It must be the signal-to-noise ratio, the worst that could happen to the "hacker" groups was the popularization in the media… Nowadays when one looks for a group of people like hacker (or nerds, geeks, etc.) one only finds the watered-down bile that all this has degraded into.

In some ways, I have been looking for lainchan (and this type of website) for a really long time, but I was born well into the period of the commercialization of tech so I had to look and keep looking.

Today, I am alone in the meatspace with my ideas and interests. I have one friend that is very intelligent and I can talk to him about whatever, politics or technology or just criticizing what we see for fun. He is American and more able to integrate himself into society there, but I'm a foreigner and it is much harder for me to find something in common with an American so we can start a conversation.

What's worse is that when I do I am consistently let down by the people in my university, but that's probably because it's a business school and no one there is there because they are passionate about something. Everyone lies about their earnings and investments and expertise, everyone abuses their parents money for unnecessarily and vulgar status objects.

I regret not going somewhere where I'm more surrounded by people with legitimate interests. All I can do is try and learn more from the people that hang about these places… Reading some zines, hanging about in chatrooms, talking about books and news with understanding that I have never seen equaled or even approached in meatspace gives me some consolation.

I am not depressed. I am immensely happy to live and to have curiosity and ability to keep learning. I am lonely, and while this has helped and spurred my own personal growth, I suffer greatly from it. Every time I talk back with old friends I notice my abilities to socialize are decreasing, my interests seen as too heavy, inappropriate, paranoid, or inconsequential to them. I do not know anymore who to fault for this.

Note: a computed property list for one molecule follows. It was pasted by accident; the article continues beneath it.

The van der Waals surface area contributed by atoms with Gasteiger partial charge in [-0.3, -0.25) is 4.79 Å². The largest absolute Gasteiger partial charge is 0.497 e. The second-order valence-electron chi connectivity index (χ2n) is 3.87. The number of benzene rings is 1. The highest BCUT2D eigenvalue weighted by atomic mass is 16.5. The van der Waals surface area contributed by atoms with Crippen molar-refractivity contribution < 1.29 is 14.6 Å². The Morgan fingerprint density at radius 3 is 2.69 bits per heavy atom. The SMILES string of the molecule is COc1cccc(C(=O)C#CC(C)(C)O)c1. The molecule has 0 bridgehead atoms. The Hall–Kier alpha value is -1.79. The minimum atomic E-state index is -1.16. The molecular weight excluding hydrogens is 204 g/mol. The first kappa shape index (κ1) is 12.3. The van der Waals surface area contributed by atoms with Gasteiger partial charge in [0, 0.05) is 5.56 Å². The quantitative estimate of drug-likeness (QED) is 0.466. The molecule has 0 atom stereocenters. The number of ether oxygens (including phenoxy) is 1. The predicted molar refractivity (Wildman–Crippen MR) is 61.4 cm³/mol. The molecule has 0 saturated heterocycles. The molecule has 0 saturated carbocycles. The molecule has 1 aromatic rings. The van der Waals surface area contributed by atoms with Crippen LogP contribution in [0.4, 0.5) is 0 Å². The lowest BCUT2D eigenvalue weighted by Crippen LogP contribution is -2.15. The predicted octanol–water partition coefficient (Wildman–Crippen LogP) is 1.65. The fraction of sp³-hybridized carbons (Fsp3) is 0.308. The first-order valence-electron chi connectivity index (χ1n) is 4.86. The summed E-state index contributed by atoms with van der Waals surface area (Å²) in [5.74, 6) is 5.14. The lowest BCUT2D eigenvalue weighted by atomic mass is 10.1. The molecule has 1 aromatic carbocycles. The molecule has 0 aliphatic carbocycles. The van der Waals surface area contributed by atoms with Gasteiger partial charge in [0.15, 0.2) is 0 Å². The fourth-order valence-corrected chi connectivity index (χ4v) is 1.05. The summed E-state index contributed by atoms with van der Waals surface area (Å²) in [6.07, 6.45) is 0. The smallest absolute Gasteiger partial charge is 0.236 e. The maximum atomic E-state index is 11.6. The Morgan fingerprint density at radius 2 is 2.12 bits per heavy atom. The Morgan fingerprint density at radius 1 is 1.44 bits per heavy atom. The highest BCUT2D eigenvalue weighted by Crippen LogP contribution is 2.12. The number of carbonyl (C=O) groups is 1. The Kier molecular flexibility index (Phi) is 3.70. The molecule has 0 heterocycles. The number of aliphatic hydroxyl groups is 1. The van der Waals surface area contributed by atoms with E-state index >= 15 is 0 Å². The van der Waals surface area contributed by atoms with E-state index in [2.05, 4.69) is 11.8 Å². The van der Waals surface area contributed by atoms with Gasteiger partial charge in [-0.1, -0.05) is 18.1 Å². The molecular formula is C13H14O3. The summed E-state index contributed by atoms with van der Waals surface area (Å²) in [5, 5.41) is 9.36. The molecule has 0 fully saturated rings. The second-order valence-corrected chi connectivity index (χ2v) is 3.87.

I don't know if this is appropriate for this thread, but I had to let this out for once. The things you said did strike into the crux of the problem - this inability to find the signal amidst the deafening and overwhelming noise that has consumed the net. It is harder every day to use it as a means to an end, as a tool.

If you are aware of any sort of havens that still exist, please help me find them. I am not a programmer, even though I code it is not my main interest. Neither is technology in itself. I am an ideologue, and I want to see and read and hear from people with deep knowledge about something that isn't made up, if only so I can better understand myself and my task in this brave new world.


I've also noticed a similar scenario where I currently live. Try to attend meetings of interest groups if there are any around? That's about the best I can recommend for socialization.

Signal-to-noise got lower and the expectations we have for the future have been beaten down. Too often is there hype for crap that never happens such that it just becomes this bland grind of disinterested optimism and apathy.

Not sure if the average "user" sees it or if they're too integrated into the machine.


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Point 6 makes a lot of sense. Things are a lot more complicated now and I'm not sure I've got the time to put in catching up any more than I already have. I've kept up with enough to keep myself useful but that's about it.

There's a nuance to point 7, though. I think the criminality angle is much higher. Back when I was some punk kid in the telco's switches, if/when they caught me, I just received a stern talking to. Nowadays, you'll get jail time.

I do agree about computing power, though. I have more than I could have ever dreamed of having and it's cheap. There's no real need for me to steal computing power or network resources any longer.